But I’m learning, I thought. I’m learning.

  Early Christmas morning, Mudge called me downstairs. Because she never got up before ten on the days she wasn’t working, I came running, worried something was wrong. She waited near the front door, hair pulled back, face bare of makeup, still in her blue silk pajamas. She said, “I thought you were going to sleep all day.”

  “It’s not even seven.”

  “Well your present was just delivered, and I couldn’t wait any longer.” She opened the door and went on out. Before I could follow her, she said, “It’s chilly, Hartsie. Go up to my room and get us some sweaters while I guard the door. And don’t try to peek out the window.”

  Upstairs, I sorted through rack after rack in Mudge’s ocean of a closet before I found two button-up sweaters on one of her shelves. As I pulled them out, something fell onto the floor. I bent to pick up the thing that had fallen, which was actually a cloth box, no bigger than a biscuit tin. The lid had opened and the contents had spilled—various pins and medals and costume jewelry. Several of the pins had the same design, a half moon and stars, a lily, and a bird in flight, all intertwined. I scooped everything up and put the box back on the shelf.

  Outside, even with the sweater, I shivered in the cool morning air. Mudge stood, hands on hips, beaming at the driveway and the dandelion-gold Oldsmobile that was parked there. “It has Hydra-Matic drive, powermatic shifting, and fashion-tone interior, and it’s brand-new, even newer than mine. I remembered you telling me about that yellow truck of yours, so I had them paint it. I have to say I wasn’t sure how it would turn out, but I think it looks pretty good like this.” She walked up and down, patting the hood, opening the doors.

  “I don’t understand. . . .” The yellow was almost the same yellow as my truck, just brighter, shinier.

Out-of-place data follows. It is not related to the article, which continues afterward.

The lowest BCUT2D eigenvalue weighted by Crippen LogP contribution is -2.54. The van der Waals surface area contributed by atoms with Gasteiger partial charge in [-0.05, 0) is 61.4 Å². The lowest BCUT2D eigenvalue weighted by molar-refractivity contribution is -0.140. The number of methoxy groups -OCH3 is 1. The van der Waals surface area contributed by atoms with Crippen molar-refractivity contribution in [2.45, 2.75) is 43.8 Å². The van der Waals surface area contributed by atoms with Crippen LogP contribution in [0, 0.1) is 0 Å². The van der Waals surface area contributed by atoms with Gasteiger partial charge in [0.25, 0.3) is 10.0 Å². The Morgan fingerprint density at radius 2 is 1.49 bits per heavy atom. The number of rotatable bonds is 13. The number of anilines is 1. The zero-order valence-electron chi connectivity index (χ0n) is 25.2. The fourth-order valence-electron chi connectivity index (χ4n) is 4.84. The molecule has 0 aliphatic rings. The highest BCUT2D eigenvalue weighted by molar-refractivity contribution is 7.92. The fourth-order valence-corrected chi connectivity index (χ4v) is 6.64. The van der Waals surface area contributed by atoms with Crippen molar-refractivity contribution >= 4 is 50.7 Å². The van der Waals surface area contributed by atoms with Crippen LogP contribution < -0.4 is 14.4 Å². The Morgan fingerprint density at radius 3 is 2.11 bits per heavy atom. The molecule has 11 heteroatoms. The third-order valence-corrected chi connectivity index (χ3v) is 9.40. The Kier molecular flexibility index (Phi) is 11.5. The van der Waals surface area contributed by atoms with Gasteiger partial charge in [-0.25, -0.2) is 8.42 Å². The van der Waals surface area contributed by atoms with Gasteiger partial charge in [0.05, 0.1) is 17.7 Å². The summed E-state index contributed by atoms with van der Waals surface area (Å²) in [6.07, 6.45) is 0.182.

She held up the key. “Merry Christmas, Hartsie.” She handed it to me. “Now let’s take it for a spin.” She ran around the car and climbed into the passenger’s seat.

  I slid behind the wheel, still dazed, still speechless. “Mudge, it’s too much. You shouldn’t have done this. The present I got for you is so small.”

  “If you don’t start it up, I will.”

  I turned the key and the engine roared to life as if the car was ready to go, ready to take us wherever we wanted. The leather smelled brand-new. I suddenly had a pang for that old yellow truck that had taken me all over the mountains and to Nashville. It now sat parked behind Sweet Fern’s house at home on Fair Mountain.

  I backed carefully down the drive, and once we were on the street I said, “Where should we go?”

  “Anywhere! And everywhere. Let’s just drive.”

  We drove all over the city, windows rolled down, from Beverly Hills to Brentwood to the Pacific Palisades to the road that hugged the coastline. The morning started off cool and damp, but by nine thirty the clouds had burned off, leaving only sunshine. We drove as far as we could for as long as we could, both of us in our bare feet and pajamas, and then we pointed that beautiful yellow Oldsmobile back toward Beverly Hills.

  We had a party that night, and the last guest left at three in the morning. I was just turning off my light when I heard the sound of water coming from the bathroom down the hall. Underneath it, very faint, I thought I heard someone crying. I pulled on my robe and knocked on the door.